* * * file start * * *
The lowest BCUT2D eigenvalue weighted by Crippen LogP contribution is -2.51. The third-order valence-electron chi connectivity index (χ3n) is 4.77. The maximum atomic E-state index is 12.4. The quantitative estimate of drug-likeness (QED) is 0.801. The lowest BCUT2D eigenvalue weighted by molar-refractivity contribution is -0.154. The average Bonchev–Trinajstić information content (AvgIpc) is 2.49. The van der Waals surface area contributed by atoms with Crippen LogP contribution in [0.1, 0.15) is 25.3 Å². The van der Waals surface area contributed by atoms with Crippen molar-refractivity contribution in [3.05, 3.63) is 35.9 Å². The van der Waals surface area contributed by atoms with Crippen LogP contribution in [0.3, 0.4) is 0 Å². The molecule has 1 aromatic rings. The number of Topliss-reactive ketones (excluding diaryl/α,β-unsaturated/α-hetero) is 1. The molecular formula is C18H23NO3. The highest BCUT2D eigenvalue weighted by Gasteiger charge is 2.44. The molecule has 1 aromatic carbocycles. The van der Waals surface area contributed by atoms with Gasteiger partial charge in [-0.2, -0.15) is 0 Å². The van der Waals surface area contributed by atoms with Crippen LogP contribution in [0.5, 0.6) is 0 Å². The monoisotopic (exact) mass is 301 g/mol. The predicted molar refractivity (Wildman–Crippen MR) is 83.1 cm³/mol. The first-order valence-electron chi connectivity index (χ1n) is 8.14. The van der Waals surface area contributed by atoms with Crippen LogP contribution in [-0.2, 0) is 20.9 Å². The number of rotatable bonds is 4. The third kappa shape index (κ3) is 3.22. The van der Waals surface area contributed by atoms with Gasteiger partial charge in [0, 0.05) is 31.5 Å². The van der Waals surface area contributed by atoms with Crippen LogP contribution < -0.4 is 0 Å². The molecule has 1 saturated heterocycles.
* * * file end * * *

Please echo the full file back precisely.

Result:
The lowest BCUT2D eigenvalue weighted by Crippen LogP contribution is -2.51. The third-order valence-electron chi connectivity index (χ3n) is 4.77. The maximum atomic E-state index is 12.4. The quantitative estimate of drug-likeness (QED) is 0.801. The lowest BCUT2D eigenvalue weighted by molar-refractivity contribution is -0.154. The average Bonchev–Trinajstić information content (AvgIpc) is 2.49. The van der Waals surface area contributed by atoms with Crippen LogP contribution in [0.1, 0.15) is 25.3 Å². The van der Waals surface area contributed by atoms with Crippen molar-refractivity contribution in [3.05, 3.63) is 35.9 Å². The van der Waals surface area contributed by atoms with Crippen LogP contribution in [0.3, 0.4) is 0 Å². The molecule has 1 aromatic rings. The number of Topliss-reactive ketones (excluding diaryl/α,β-unsaturated/α-hetero) is 1. The molecular formula is C18H23NO3. The highest BCUT2D eigenvalue weighted by Gasteiger charge is 2.44. The molecule has 1 aromatic carbocycles. The van der Waals surface area contributed by atoms with Gasteiger partial charge in [-0.2, -0.15) is 0 Å². The van der Waals surface area contributed by atoms with Crippen LogP contribution in [0.5, 0.6) is 0 Å². The monoisotopic (exact) mass is 301 g/mol. The predicted molar refractivity (Wildman–Crippen MR) is 83.1 cm³/mol. The first-order valence-electron chi connectivity index (χ1n) is 8.14. The van der Waals surface area contributed by atoms with Crippen LogP contribution in [-0.2, 0) is 20.9 Å². The number of rotatable bonds is 4. The third kappa shape index (κ3) is 3.22. The van der Waals surface area contributed by atoms with Gasteiger partial charge in [0, 0.05) is 31.5 Å². The van der Waals surface area contributed by atoms with Crippen LogP contribution < -0.4 is 0 Å². The molecule has 1 saturated heterocycles.